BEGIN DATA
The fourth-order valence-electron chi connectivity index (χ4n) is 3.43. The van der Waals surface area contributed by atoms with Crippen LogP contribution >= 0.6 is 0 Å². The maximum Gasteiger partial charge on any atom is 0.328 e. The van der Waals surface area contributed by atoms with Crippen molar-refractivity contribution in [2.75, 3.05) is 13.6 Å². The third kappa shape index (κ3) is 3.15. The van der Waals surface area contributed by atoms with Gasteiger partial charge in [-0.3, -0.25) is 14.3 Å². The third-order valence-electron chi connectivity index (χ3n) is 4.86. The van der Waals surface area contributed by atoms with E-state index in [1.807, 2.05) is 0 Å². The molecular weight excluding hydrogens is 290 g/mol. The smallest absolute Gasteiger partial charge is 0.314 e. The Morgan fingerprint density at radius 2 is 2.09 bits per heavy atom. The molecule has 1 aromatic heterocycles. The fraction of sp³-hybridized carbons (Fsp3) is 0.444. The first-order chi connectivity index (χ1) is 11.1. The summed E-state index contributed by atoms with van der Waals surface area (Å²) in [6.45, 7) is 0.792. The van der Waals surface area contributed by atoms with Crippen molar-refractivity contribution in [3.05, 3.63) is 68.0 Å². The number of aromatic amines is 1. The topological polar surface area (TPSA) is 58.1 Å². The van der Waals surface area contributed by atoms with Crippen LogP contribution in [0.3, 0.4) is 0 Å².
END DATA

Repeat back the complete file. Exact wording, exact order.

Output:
The fourth-order valence-electron chi connectivity index (χ4n) is 3.43. The van der Waals surface area contributed by atoms with Crippen LogP contribution >= 0.6 is 0 Å². The maximum Gasteiger partial charge on any atom is 0.328 e. The van der Waals surface area contributed by atoms with Crippen molar-refractivity contribution in [2.75, 3.05) is 13.6 Å². The third kappa shape index (κ3) is 3.15. The van der Waals surface area contributed by atoms with Gasteiger partial charge in [-0.3, -0.25) is 14.3 Å². The third-order valence-electron chi connectivity index (χ3n) is 4.86. The van der Waals surface area contributed by atoms with E-state index in [1.807, 2.05) is 0 Å². The molecular weight excluding hydrogens is 290 g/mol. The smallest absolute Gasteiger partial charge is 0.314 e. The Morgan fingerprint density at radius 2 is 2.09 bits per heavy atom. The molecule has 1 aromatic heterocycles. The fraction of sp³-hybridized carbons (Fsp3) is 0.444. The first-order chi connectivity index (χ1) is 11.1. The summed E-state index contributed by atoms with van der Waals surface area (Å²) in [6.45, 7) is 0.792. The van der Waals surface area contributed by atoms with Crippen molar-refractivity contribution in [3.05, 3.63) is 68.0 Å². The number of aromatic amines is 1. The topological polar surface area (TPSA) is 58.1 Å². The van der Waals surface area contributed by atoms with Crippen LogP contribution in [0.3, 0.4) is 0 Å².